Swedish word of the day: vuxenpoäng

This Swedish word is one that should exist in every language.

the word vuxenpoäng written on a blackboard with the swedish flag next to it
Photo: Annie Spratt/Unsplash/Nicolas Raymond

Have you ever been in a situation where you meet up with the same friends you spent your teens and 20s partying with, only to spend a civilised afternoon discussing things like your favourite brand of vacuum cleaner and the trouble you had getting your oven repaired recently? Perhaps the conversation was repeatedly interrupted by one of your friends’ children, or you cut it short to get a nice early night.

Instead of mourning your younger, responsibility-free self, congratulate yourself on earning some vuxenpoäng.

Vuxenpoäng means “adult points”.

It’s not a strictly defined concept – there’s no one officially keeping score here – but it refers to those mini milestones that make you feel like a “real” grown-up. Think owning your own home (or a first-hand rental contract), saving for a pension or getting a driving licence, but also putting away your laundry as soon as it’s dry, drinking wine from glasses rather than mugs, planning your weekly shop (and bringing your supermarket family card), buying your first non-Ikea item of furniture, or owning a physical diary or calendar.

Often, it might be the things your parents did that made you cringe or promise yourself you’d never get that old and boring. But here you are.

A lot of the concepts are based on a traditional middle-class version of adulthood, but it’s more about mindset than money. A roughly equivalent English word is “adulting”.


Jag har precis köpt bostad! #vuxenpoäng

I just bought a property! #adulting

Villa, Volvo, Vovve: The Local’s Word Guide to Swedish Life, written by The Local’s journalists, is now available to order. Head to to read more about it. It is also possible to buy your copy from Amazon US, Amazon UK, Bokus or Adlibris.

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Swedish word of the day: liga

You may have this word in your native language or recognise it from football leagues such as the German Bundesliga or Spain's La Liga. Liga has a similar meaning in Swedish, too, with one crucial difference.

Swedish word of the day: liga

Liga originally comes from Latin ligāre (“to bind”). In most languages, liga means “league”, a group of individuals, organisations or nations who are united in some way.

Similar words exist in many European languages, such as Dutch, Spanish, Czech and Polish liga, Italian lega, French ligue and Romanian ligă.

A league is almost always something positive or neutral in other languages, but in Swedish a liga is something negative – a criminal gang, with the word ligist referring to a (usually young, male) gang member, thug or hooligan.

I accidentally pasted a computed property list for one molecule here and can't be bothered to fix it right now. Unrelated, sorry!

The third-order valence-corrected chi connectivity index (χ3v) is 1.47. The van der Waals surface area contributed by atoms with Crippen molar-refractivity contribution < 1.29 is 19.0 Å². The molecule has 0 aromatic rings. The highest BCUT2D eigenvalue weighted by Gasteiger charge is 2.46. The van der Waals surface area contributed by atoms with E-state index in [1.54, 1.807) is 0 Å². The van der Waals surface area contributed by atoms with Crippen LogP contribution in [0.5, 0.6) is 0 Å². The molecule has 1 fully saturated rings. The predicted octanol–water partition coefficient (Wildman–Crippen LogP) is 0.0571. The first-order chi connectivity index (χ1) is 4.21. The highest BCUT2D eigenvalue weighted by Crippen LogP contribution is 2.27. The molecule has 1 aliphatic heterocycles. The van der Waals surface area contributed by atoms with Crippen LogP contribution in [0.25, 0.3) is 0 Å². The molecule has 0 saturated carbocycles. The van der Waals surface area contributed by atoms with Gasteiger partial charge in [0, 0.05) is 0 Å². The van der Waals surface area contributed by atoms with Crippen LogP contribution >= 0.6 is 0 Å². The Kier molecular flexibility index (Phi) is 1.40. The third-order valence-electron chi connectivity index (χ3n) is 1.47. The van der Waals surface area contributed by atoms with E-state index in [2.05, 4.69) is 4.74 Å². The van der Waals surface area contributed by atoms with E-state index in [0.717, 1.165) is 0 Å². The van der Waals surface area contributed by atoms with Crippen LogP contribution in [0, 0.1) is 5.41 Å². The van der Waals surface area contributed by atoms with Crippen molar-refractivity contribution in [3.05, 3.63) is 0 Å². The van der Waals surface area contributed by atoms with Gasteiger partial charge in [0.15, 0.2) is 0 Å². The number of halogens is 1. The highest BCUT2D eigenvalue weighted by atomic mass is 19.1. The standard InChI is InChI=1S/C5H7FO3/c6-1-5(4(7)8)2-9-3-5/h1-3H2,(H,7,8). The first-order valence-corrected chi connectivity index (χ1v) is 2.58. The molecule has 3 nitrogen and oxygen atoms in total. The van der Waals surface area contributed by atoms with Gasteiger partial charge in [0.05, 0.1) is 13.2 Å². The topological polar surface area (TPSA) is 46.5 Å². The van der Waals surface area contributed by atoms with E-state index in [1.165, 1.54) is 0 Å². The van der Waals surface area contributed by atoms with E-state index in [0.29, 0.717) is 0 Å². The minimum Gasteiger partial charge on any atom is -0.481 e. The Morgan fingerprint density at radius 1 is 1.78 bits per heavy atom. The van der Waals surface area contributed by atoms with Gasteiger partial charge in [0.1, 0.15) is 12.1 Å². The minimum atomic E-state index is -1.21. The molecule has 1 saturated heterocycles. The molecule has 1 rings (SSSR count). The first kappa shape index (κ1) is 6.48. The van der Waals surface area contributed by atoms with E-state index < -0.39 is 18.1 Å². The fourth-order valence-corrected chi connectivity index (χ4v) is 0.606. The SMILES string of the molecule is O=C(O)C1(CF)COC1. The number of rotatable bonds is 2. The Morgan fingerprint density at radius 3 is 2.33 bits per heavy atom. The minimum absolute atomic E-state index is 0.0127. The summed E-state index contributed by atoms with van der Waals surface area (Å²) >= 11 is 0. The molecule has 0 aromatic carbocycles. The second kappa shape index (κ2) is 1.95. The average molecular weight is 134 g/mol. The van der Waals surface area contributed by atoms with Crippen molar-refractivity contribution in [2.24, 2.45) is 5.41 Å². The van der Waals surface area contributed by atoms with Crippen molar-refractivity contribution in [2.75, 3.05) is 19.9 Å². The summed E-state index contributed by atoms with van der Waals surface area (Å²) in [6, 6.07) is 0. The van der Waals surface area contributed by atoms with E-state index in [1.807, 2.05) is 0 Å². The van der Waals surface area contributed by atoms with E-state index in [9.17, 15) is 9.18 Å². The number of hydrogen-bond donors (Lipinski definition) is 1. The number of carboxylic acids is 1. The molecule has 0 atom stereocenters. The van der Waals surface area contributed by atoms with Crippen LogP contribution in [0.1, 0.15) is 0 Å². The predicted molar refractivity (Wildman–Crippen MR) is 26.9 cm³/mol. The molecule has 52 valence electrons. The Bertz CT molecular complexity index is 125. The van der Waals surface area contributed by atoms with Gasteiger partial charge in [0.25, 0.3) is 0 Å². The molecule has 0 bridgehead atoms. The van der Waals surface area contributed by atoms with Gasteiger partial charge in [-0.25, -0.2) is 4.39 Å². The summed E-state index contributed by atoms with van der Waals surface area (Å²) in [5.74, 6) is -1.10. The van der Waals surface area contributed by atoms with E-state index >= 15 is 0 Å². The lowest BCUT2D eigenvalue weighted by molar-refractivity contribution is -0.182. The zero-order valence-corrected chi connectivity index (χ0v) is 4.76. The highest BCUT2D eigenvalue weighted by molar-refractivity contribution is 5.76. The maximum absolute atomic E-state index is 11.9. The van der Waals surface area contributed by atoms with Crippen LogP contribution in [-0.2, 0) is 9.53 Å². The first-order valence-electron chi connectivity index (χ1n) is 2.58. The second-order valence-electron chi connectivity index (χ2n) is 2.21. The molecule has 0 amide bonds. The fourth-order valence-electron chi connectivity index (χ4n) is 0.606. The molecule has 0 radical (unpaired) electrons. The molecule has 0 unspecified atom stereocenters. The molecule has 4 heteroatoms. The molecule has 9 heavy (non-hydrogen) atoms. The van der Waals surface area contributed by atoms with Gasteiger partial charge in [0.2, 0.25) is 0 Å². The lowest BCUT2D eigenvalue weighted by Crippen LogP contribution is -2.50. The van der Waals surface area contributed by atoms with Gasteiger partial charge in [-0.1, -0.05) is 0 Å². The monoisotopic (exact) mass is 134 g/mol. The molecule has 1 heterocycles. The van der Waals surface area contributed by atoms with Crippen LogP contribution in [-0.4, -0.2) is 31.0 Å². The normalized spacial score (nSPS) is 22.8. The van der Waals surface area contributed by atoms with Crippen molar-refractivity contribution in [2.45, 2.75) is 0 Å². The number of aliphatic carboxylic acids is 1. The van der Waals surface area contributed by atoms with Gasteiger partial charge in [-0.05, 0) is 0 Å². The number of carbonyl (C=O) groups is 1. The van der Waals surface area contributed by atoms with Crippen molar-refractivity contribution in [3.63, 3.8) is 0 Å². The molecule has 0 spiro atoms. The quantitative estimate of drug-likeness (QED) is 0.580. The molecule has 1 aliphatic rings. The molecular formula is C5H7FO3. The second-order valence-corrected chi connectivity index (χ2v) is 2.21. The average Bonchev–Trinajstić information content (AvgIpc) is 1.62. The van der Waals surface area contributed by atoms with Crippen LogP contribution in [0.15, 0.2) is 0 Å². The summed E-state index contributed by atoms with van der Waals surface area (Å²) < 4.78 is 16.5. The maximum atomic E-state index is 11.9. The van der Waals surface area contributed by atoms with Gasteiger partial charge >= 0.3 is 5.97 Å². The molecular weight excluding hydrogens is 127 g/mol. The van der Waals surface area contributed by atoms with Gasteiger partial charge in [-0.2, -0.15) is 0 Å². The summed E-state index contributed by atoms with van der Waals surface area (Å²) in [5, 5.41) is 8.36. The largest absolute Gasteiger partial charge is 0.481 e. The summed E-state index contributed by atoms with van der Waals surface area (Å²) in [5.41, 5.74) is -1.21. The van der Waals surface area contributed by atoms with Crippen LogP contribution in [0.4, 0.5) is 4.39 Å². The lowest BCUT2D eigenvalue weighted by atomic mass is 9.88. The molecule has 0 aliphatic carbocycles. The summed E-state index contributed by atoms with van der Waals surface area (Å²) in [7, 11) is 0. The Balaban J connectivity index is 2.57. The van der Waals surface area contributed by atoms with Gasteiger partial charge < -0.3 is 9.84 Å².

Political or diplomatic leagues are usually translated into Swedish as förbund (“union” or “association”) rather than liga: one example is the Swedish term for the League of Nations, Nationernas förbund.

The only exception to this rule is sport, where the popularity of international football leagues such as the Bundesliga and the Premier League has lessened the negative meaning somewhat in this context. Fans of hockey will be familiar with SHL, Svenska hockeyligan, and Sweden’s handball league is referred to as handbollsligan.

The history behind liga’negative meaning in Swedish can be traced back to the Thirty Years’ War, which took place largely within the Holy Roman Empire between 1618 and 1648.

Essentially, the Thirty Years’ War began as a fight between Protestant and Catholic states of the Holy Roman Empire, with Catholic states forming the Catholic League and Protestant states forming the Protestant Union.

Sweden was – and still is – Lutheran, meaning that, when they got involved in the war in 1630, their enemies were the Catholic League – or the katolska ligan in Swedish, with its members being referred to as ligister or “league-ists”.

King Gustav II Adolf eventually beat the Catholic League in 1631 at the Battle of Breitenfeld, ultimately leading to the formal dissolution of the league in 1635 in the Peace of Prague, which forbade alliances from forming within the Holy Roman Empire.

Although this may seem like ancient history, Swedes still don’t trust a liga – the word’s negative connotations have survived for almost 400 years.

Swedish vocabulary:

Jag är lite orolig för honom, han har börjat hänga med ett gäng ligister.

I’m a bit worried about him, he’s started hanging out with a group of thugs.

Manchester United har vunnit den engelska ligan flest gånger, men City är mästare just nu.

Manchester United have won the Premier League the most times, but City are the current champions.

De säger att det står en liga bakom det senaste inbrottsvågen.

They’re saying there’s a gang behind the recent spate of break-ins.

Villa, Volvo, Vovve: The Local’s Word Guide to Swedish Life, written by The Local’s journalists, is now available to order. Head to to read more about it. It is also possible to buy your copy from Amazon USAmazon UKBokus or Adlibris.